Given these religious and social realities the growing division between evangelical and liberal Protestantism “amounted to no more than a slight difference in doctrinal emphasis” in the nineteenth century (An Introduction to Christianity, 258). Evangelicals put more stress on human sinfulness and liberals on human goodness. Liberals would stress the ability of human reason while evangelicals would stress the need for particular revelation through the Scripture. This “center” would not hold by the end of the century but it did for some decades. The conclusion I have reached is stated quite eloquently in Linda Woodhead’s sweeping conclusion:

Structurally, both liberalism and evangelicalism were pan-denominational ideological movements that were not exclusively associated with any particular form of Christian denomination and did not give rise to a distinctive new form of ecclesiastical institution. Yet evangelicalism had a natural and genealogical affinity with the non-voluntarist biblicism and the free churches, while liberalism had an affinity with the non-voluntaristic historic churches on the one hand and with voluntarist spiritualism on the other. Such differences help to explain why liberalism could arise in both Catholic and Protestant Christianity, but evangelicalism could never take a Catholic form (An Introduction to Christianity, 259).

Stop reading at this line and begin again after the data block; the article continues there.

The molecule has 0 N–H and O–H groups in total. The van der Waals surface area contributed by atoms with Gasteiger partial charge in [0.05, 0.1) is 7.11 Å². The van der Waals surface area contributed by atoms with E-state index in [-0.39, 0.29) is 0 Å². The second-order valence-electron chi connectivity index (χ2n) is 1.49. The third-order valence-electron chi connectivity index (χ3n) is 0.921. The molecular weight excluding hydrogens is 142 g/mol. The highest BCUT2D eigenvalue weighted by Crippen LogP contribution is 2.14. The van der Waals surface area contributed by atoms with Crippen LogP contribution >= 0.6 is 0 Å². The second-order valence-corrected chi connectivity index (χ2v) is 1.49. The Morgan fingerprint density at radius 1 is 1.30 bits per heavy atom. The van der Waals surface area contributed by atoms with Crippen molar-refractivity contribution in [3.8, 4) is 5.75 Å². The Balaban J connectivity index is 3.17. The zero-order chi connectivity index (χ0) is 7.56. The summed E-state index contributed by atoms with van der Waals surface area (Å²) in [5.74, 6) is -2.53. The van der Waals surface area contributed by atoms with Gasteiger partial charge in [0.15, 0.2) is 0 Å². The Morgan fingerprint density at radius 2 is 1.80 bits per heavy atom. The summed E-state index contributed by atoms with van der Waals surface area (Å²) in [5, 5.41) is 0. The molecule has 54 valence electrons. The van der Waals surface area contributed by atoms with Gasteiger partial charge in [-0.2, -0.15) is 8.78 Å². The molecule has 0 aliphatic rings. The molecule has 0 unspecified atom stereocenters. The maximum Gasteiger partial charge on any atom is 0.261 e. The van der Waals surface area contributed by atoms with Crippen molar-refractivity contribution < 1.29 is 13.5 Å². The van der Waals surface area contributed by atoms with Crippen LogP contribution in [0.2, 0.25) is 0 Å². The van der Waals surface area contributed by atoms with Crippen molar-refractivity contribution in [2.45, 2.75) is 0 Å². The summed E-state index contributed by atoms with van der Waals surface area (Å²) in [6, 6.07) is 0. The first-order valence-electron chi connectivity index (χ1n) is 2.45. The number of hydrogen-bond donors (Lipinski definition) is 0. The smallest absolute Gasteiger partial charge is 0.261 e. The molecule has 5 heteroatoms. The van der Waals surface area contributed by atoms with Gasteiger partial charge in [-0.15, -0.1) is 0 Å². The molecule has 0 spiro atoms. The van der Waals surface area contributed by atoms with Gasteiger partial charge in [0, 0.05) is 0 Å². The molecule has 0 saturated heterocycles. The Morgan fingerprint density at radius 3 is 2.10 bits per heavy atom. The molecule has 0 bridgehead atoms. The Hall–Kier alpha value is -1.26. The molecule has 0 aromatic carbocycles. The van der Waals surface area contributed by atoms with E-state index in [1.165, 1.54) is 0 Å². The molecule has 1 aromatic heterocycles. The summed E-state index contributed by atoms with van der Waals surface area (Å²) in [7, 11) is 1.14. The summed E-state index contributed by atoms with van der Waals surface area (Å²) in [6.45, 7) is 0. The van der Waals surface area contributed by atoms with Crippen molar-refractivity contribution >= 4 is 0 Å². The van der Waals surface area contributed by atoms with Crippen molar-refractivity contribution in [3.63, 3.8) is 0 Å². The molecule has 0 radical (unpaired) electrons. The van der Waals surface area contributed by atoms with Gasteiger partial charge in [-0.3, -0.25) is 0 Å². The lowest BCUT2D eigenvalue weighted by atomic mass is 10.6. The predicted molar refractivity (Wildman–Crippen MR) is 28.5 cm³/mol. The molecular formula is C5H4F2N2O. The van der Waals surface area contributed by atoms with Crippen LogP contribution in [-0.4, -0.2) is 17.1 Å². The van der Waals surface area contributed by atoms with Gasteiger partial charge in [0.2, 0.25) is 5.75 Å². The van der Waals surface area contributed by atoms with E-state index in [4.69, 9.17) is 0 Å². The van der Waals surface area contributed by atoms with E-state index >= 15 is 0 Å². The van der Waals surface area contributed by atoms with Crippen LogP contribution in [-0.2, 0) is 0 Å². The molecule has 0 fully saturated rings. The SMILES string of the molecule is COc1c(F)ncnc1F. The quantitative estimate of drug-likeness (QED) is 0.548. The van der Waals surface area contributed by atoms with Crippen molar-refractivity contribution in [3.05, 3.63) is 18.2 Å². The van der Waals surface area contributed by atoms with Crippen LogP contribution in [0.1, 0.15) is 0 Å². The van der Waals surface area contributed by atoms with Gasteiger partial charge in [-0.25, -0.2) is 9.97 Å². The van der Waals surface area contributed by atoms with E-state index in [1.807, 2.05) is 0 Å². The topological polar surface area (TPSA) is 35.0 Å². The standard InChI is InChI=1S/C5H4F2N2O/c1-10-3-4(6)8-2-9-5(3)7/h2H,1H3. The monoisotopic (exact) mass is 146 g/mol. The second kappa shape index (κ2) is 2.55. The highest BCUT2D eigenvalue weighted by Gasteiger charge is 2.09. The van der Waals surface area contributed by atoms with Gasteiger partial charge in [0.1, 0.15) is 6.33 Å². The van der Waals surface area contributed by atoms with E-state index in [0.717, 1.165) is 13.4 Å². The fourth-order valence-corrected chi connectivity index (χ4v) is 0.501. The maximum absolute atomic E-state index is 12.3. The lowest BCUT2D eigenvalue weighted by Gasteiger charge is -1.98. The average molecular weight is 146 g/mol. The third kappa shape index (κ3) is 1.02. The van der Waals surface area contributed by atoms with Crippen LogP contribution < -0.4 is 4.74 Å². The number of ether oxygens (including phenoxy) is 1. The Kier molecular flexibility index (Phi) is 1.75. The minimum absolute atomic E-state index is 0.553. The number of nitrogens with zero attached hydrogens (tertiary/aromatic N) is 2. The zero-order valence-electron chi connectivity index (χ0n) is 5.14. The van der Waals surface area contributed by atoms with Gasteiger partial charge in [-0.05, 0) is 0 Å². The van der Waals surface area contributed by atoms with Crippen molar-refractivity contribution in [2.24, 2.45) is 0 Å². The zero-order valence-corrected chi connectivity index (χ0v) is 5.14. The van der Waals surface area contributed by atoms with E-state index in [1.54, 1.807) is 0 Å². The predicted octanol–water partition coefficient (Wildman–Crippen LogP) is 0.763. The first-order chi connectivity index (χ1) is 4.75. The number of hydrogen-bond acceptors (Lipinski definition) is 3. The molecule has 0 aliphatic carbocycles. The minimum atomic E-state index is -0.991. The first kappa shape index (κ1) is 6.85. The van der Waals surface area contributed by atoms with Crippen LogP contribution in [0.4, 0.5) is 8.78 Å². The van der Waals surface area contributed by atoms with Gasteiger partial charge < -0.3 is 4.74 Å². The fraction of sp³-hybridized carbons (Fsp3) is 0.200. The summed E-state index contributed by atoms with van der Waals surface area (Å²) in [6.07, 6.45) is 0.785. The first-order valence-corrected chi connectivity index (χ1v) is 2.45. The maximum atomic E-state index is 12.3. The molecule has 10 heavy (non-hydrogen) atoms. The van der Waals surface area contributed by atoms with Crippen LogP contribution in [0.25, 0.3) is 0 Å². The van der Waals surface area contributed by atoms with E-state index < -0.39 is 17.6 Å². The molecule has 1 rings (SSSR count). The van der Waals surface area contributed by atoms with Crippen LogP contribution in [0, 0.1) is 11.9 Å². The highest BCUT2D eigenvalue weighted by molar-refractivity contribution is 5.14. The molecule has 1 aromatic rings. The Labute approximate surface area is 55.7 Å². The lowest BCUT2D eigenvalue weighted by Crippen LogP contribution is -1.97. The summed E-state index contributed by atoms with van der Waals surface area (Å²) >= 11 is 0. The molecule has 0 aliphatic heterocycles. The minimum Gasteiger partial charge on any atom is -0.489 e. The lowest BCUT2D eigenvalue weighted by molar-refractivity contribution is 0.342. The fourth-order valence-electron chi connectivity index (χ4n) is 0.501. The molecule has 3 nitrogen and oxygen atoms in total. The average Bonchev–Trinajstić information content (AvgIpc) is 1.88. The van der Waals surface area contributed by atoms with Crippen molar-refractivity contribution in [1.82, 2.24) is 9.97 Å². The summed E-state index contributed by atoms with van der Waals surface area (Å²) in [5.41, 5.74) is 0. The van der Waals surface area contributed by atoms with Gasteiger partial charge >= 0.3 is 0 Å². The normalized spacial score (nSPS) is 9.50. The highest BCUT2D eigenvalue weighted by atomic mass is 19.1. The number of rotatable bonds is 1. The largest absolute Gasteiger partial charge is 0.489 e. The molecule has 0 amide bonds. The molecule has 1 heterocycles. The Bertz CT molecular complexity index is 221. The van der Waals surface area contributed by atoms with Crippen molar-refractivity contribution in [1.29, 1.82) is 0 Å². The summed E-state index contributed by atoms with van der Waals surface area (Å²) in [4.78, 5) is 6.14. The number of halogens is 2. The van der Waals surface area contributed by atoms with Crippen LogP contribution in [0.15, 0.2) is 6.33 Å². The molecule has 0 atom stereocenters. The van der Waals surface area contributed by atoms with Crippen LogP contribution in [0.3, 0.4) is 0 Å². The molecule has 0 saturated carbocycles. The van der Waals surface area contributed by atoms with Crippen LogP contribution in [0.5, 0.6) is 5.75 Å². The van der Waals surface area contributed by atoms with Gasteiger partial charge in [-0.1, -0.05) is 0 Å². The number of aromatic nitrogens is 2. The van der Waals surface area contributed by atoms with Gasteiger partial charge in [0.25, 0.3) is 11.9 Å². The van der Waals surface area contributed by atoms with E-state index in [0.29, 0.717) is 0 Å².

Liberalism has been variously understood, and profoundly misunderstood, by many students of American Christianity. (Among ordinary Christians who are not scholars it is rarely understood well.) Though liberalism was a movement decisively shaped by the rising modern social context its emphasis on free will and personal responsibility, joined with its positive estimation of human dignity (humanism), was as old as Christianity itself, at least as old as one profound expression of it. What likely makes modern social gospel liberalism unique is that it wanted to “reform” the church and society not by returning to earlier Christian sources but rather by aligning itself with reason, progress and enlightenment in opposition to “superstition” and the strongly supernatural aspects of the Christian faith. This is why Christian liberalism took many different forms, some more clearly secular and some quite plainly Christian. In Europe liberalism in the church took a more militant form thus it more quickly and naturally embraced secularism. In America it tended to be less militant, at least initially. The militancy would come in the early twentieth century when leading voices on two sides of a growing divide began to turn up the volume in an ecclesial context that led to ever growing divisions and, ultimately, to separations in Protestant churches. Now most of us are, in one way or the other, the direct descendants of tragic, even multiple, ecclesial divorces. This created an intense fear and loathing that marked a large part of the last seventy-five years of church life in America. This fear and loathing now seems totally irrelevant to younger Christians in the millennial generation. It is helpful, however, if we all understand where we came from in order to gain a bigger and clearer picture of where we might be going now as Christendom collapses in modern America.